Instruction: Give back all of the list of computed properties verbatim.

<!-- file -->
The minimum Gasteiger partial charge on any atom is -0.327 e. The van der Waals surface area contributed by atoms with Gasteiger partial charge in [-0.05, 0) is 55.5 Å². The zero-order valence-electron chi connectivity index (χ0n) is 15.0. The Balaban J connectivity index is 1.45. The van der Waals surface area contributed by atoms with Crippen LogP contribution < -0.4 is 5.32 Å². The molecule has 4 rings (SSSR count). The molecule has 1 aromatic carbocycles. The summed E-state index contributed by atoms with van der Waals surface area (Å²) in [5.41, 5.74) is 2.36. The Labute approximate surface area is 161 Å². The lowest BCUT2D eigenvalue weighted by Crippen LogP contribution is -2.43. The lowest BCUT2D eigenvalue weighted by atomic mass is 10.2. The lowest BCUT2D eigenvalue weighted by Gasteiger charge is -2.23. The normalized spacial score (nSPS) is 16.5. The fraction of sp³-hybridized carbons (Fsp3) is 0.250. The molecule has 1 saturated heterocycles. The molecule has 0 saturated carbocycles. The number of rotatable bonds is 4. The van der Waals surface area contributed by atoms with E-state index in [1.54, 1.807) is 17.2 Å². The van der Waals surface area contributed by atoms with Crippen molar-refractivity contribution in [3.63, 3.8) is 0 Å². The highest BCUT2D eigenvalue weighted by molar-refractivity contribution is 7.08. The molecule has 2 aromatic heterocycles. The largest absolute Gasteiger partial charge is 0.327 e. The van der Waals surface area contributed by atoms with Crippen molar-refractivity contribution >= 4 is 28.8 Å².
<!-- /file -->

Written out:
The minimum Gasteiger partial charge on any atom is -0.327 e. The van der Waals surface area contributed by atoms with Gasteiger partial charge in [-0.05, 0) is 55.5 Å². The zero-order valence-electron chi connectivity index (χ0n) is 15.0. The Balaban J connectivity index is 1.45. The van der Waals surface area contributed by atoms with Crippen LogP contribution < -0.4 is 5.32 Å². The molecule has 4 rings (SSSR count). The molecule has 1 aromatic carbocycles. The summed E-state index contributed by atoms with van der Waals surface area (Å²) in [5.41, 5.74) is 2.36. The Labute approximate surface area is 161 Å². The lowest BCUT2D eigenvalue weighted by Crippen LogP contribution is -2.43. The lowest BCUT2D eigenvalue weighted by atomic mass is 10.2. The lowest BCUT2D eigenvalue weighted by Gasteiger charge is -2.23. The normalized spacial score (nSPS) is 16.5. The fraction of sp³-hybridized carbons (Fsp3) is 0.250. The molecule has 1 saturated heterocycles. The molecule has 0 saturated carbocycles. The number of rotatable bonds is 4. The van der Waals surface area contributed by atoms with E-state index in [1.54, 1.807) is 17.2 Å². The van der Waals surface area contributed by atoms with Crippen molar-refractivity contribution in [3.63, 3.8) is 0 Å². The highest BCUT2D eigenvalue weighted by molar-refractivity contribution is 7.08. The molecule has 2 aromatic heterocycles. The largest absolute Gasteiger partial charge is 0.327 e. The van der Waals surface area contributed by atoms with Crippen molar-refractivity contribution >= 4 is 28.8 Å².